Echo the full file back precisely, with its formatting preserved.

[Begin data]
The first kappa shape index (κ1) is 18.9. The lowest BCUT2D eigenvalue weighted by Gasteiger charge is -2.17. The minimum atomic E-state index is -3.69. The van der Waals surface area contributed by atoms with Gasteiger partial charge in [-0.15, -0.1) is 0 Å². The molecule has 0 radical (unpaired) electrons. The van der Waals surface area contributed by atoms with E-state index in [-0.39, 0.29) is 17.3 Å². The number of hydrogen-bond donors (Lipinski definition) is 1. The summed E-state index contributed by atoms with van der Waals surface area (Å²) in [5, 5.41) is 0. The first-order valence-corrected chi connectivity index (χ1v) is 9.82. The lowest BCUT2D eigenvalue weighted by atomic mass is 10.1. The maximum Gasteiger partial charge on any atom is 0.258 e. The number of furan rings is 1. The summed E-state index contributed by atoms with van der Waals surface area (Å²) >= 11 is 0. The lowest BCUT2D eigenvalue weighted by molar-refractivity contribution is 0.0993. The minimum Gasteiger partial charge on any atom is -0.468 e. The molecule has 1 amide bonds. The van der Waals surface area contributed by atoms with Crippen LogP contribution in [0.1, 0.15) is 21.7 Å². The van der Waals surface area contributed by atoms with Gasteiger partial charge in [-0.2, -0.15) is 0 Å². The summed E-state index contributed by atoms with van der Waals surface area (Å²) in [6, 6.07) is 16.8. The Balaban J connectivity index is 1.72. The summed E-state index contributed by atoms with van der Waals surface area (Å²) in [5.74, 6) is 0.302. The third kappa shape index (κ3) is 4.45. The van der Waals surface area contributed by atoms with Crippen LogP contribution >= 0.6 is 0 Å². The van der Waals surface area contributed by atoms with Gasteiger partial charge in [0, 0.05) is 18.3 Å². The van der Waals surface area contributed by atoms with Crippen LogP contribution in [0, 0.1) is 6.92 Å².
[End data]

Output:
The first kappa shape index (κ1) is 18.9. The lowest BCUT2D eigenvalue weighted by Gasteiger charge is -2.17. The minimum atomic E-state index is -3.69. The van der Waals surface area contributed by atoms with Gasteiger partial charge in [-0.15, -0.1) is 0 Å². The molecule has 0 radical (unpaired) electrons. The van der Waals surface area contributed by atoms with E-state index in [-0.39, 0.29) is 17.3 Å². The number of hydrogen-bond donors (Lipinski definition) is 1. The summed E-state index contributed by atoms with van der Waals surface area (Å²) in [5, 5.41) is 0. The first-order valence-corrected chi connectivity index (χ1v) is 9.82. The lowest BCUT2D eigenvalue weighted by atomic mass is 10.1. The maximum Gasteiger partial charge on any atom is 0.258 e. The number of furan rings is 1. The summed E-state index contributed by atoms with van der Waals surface area (Å²) >= 11 is 0. The lowest BCUT2D eigenvalue weighted by molar-refractivity contribution is 0.0993. The minimum Gasteiger partial charge on any atom is -0.468 e. The molecule has 1 amide bonds. The van der Waals surface area contributed by atoms with Crippen LogP contribution in [0.1, 0.15) is 21.7 Å². The van der Waals surface area contributed by atoms with Gasteiger partial charge in [-0.2, -0.15) is 0 Å². The summed E-state index contributed by atoms with van der Waals surface area (Å²) in [6, 6.07) is 16.8. The Balaban J connectivity index is 1.72. The summed E-state index contributed by atoms with van der Waals surface area (Å²) in [5.74, 6) is 0.302. The third kappa shape index (κ3) is 4.45. The van der Waals surface area contributed by atoms with Crippen LogP contribution >= 0.6 is 0 Å². The van der Waals surface area contributed by atoms with Gasteiger partial charge in [0, 0.05) is 18.3 Å². The van der Waals surface area contributed by atoms with Crippen LogP contribution in [0, 0.1) is 6.92 Å².